The numbers alone are staggering: $13 billion paid out by JPMorgan Chase to atone for its role in the economic meltdown of 2008, and more than $5 billion to be doled out by Goldman Sachs.
Hundreds of millions of dollars from those banking giants will flow back to the pension funds of California’s state workers and teachers, with millions more directed to help distressed homeowners in Sacramento and 24 other Central Valley counties ravaged by the housing collapse.
Both agreements stem, in large part, from the work of two assistant U.S. attorneys who have spent long hours and weekends poring over tens of millions of financial documents in their offices on the 10th floor of Sacramento’s federal courthouse.
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The Goldman Sachs settlement includes a $2.385 billion civil penalty, the largest ever levied by federal prosecutors in the Sacramento-based Eastern District of California. Wagner lavished praise on investigators who made it happen.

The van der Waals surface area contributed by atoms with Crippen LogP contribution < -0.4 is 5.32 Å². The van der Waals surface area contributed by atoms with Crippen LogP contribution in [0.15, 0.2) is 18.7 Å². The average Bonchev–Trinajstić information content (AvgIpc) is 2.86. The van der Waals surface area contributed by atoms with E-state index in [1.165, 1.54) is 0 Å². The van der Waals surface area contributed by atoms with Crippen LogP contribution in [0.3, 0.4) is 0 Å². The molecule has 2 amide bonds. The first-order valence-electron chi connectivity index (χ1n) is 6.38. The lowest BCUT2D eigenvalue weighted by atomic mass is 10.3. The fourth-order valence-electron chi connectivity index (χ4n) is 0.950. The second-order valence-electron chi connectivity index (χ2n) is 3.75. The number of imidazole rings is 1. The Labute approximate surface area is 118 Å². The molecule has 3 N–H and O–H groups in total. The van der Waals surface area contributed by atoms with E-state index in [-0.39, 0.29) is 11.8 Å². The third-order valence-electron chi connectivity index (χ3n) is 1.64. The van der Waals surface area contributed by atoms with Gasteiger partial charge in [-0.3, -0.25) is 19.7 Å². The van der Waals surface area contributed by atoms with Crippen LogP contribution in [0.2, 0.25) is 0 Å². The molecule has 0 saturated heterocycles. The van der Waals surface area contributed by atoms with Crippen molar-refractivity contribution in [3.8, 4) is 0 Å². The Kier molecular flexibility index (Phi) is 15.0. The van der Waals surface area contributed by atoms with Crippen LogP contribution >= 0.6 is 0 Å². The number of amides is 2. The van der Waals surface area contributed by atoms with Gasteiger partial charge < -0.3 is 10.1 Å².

“I am very pleased that this office, which serves the district that was ravaged by the financial crisis, played a major role in delivering a measure of justice in this matter,” Wagner said. “This was not a case involving a lot of attorneys from Washington that were working on it.
“It really pretty much exclusively was a product of the hard work done by this team and this office.”
At the news conference, Wagner defended the fact that no criminal prosecutions were announced, addressing the issue before being asked about it. He noted that the deal announced Monday allows prosecutors and agents to investigate Goldman Sachs and requires the company to cooperate in any such probe.
“There’s a lot of blame to go around,” Wagner said. “That does not necessarily equate to a scheme by high-level employees of the company. If there is a criminal case to be made, we will make it.”
Wagner said his office is not conducting a criminal probe of Goldman Sachs or any of its employees.